Student Assessment

How do we assess student progress in a course?  I think this is a question that probably any academic has asked themselves, but also students.  As a student myself, I have questioned the objectives of an assignment and what am I supposed to get out of it. I think  this sort of questioning happens when objectives or expectations are not clear. Additionally, in many cases assignments are given  as a way to meet a requirement and be able to give students a grade. The traditional way for “student assessment”  typically consists of exams, quizzes, presentations, or projects (group or individual). Some of these may sound more recurrent than others, but in the end they can be somewhat limiting when it comes to incorporating students’ interests and the different ways in which they can feel ownership over their work and incorporate an aspect of themselves in it.

When students feel ownership over the work they do, this increases their engagement and interest which are very important things to have present in a classroom. I think providing students with the opportunity to incorporate parts of who they are in their class assignment may promote a type of learning experience that becomes memorable. However, I do recognize that having a variety of options for students to decide the type of work they want to do for their required assignment may become challenging and demanding for the teacher because there is a lot of different ways in which students may decide to do their work. This can also be more challenging when class sizes are bigger, which may required a more standardized way to evaluate students. Perhaps, with lots of planning and evaluation of  how we assess students we can design courses that are more student focused and allows them to excel and engage in a classroom environment where they are invited to bring their ideas to the table and still meet the requirements of a course but are also able to identify the different ways they are more likely to learn about something.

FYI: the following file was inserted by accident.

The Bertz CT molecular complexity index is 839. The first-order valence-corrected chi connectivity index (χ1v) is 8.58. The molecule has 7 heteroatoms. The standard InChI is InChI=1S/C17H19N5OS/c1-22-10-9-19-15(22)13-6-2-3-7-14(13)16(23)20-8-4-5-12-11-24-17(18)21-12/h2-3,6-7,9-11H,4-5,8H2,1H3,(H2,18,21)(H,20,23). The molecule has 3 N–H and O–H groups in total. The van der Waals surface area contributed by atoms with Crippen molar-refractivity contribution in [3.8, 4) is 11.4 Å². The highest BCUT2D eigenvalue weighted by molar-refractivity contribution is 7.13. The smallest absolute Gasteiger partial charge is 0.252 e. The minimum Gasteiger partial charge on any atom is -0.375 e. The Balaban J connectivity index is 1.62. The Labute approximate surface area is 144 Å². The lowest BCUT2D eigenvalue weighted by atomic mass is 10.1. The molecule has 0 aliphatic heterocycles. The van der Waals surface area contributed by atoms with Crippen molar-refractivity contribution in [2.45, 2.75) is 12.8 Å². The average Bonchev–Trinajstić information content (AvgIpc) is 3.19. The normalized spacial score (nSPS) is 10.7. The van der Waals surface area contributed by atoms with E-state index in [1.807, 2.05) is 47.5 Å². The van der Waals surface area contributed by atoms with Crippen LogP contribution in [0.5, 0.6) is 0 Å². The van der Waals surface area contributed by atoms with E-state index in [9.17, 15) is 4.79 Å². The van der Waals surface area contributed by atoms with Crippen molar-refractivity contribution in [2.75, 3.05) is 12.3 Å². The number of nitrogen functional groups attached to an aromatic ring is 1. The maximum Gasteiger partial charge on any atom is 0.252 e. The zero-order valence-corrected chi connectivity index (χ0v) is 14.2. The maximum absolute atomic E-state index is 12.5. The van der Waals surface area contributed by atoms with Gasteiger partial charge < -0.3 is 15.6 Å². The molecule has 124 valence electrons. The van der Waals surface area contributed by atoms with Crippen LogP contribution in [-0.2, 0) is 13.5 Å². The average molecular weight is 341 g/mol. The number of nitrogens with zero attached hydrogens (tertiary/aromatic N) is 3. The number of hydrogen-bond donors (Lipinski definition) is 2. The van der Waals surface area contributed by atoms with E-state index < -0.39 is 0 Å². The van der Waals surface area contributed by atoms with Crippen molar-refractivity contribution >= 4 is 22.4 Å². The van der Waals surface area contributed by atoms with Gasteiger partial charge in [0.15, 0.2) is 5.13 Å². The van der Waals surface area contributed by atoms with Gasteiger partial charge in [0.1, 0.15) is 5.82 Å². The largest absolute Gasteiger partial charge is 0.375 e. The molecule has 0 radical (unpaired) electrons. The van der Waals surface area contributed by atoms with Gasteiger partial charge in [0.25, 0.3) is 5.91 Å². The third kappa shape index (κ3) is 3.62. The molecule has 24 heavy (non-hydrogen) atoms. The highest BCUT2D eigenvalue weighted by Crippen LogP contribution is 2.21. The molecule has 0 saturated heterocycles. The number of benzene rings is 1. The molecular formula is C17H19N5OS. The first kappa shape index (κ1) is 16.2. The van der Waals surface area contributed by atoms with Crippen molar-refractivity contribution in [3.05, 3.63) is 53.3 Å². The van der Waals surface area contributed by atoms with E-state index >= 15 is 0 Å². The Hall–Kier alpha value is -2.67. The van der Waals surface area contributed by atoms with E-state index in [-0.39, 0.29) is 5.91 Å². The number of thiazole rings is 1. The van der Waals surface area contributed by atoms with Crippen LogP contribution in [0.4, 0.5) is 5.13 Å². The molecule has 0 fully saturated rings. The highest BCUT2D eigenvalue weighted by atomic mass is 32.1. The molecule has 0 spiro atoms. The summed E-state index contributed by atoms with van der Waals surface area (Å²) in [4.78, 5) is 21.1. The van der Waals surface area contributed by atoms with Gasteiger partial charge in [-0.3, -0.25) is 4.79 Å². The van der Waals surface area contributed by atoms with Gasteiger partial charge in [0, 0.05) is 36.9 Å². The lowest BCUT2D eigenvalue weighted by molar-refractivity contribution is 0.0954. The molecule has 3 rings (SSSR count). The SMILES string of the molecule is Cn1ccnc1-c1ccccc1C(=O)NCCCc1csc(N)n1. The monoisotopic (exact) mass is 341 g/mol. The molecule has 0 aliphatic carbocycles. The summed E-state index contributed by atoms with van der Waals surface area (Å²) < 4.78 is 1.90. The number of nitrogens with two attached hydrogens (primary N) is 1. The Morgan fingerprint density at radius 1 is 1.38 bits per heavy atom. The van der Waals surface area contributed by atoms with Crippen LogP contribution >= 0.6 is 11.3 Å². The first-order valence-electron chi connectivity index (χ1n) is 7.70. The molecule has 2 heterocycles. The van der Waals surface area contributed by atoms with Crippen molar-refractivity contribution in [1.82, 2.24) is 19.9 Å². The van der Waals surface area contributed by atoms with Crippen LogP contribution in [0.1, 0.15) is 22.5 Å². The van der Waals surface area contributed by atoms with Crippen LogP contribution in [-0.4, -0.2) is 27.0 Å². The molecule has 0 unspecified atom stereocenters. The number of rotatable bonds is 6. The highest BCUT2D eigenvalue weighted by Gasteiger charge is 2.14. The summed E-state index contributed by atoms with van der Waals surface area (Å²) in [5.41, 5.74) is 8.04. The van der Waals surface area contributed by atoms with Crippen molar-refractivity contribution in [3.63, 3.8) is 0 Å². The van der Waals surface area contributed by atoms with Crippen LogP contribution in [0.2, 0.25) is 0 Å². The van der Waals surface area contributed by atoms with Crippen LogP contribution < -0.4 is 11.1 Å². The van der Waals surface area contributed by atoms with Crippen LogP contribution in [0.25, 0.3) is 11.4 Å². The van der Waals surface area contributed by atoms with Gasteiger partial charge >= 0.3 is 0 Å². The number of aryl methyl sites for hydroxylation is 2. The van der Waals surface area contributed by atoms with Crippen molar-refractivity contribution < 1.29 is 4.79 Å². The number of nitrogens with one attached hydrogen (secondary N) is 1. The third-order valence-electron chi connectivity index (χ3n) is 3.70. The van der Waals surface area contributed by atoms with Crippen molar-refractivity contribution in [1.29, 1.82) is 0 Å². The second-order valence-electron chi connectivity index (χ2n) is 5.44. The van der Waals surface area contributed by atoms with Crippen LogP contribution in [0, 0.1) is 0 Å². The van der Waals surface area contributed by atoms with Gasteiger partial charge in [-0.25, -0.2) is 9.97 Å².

5 Replies to “Student Assessment”


    I view assessments as a crucial part of a course. We may like to think that courses are for benefit of the students and they should be self-motivated to get the most out of them. Yet, humans do not always behave rationally, especially the younger ones. Then, the assessments become a good motivator and encourage students to learn even if for the wrong reasons, such as grades.
    However, like you said, sometimes assessments are used just as means to give a grade without establishing what are the assessments assessing. During my short stint as an Assistant Professor in a college in India, I liked the idea of the quality cell followed in that university. I don’t know if it’s a common practice or not. But I liked the idea that every assignment, exam papers, etc. were submitted to the department by the faculty and were evaluated by the quality cell members. This ensured that the assessments meet the academic rigor and fulfill the student learning outcomes of the course. I think it should be followed in every university. Yes, it adds some overheads on the faculty and department, but I think it’s worth it.

  2. Thank you for sharing your perspective. I agree that the relationship between assessment and motivation is really important. I have experienced in my own education that if courses seem unfair or too hard, I am more likely to do the bare minimum for a grade. I think that giving students choices is a great idea to increase their ownership.

  3. I like your post. day by day, our assessment philosophies will be shaped and improved by asking students about their feedback in this regard. However, teachers must respect the feedback and use it to improve the assessment modality, nothing personal.

  4. Thank you for your thoughts! I agree that assessment and motivation are tied together in terms of learning. To build interest in a course less common assessments would be useful.

  5. Thanks for this great post! I agree with your point about the size of the class. I know a Professor who is teaching to five hundred students this semester. Can you imagine if this Professor changes the course structure from a very standardized exam style to a more qualitative assessment version. It is tough to imagine assessing that many students with a no-grading policy. For example, it is not possible to make them present their work in class. There is no such time. But I think even the classroom is that crowded, there could be some ways of reducing the grading stress for students, such as canceling the worst one or two assignments from their course record. I am not very sure what else can be done for such crowded classes.

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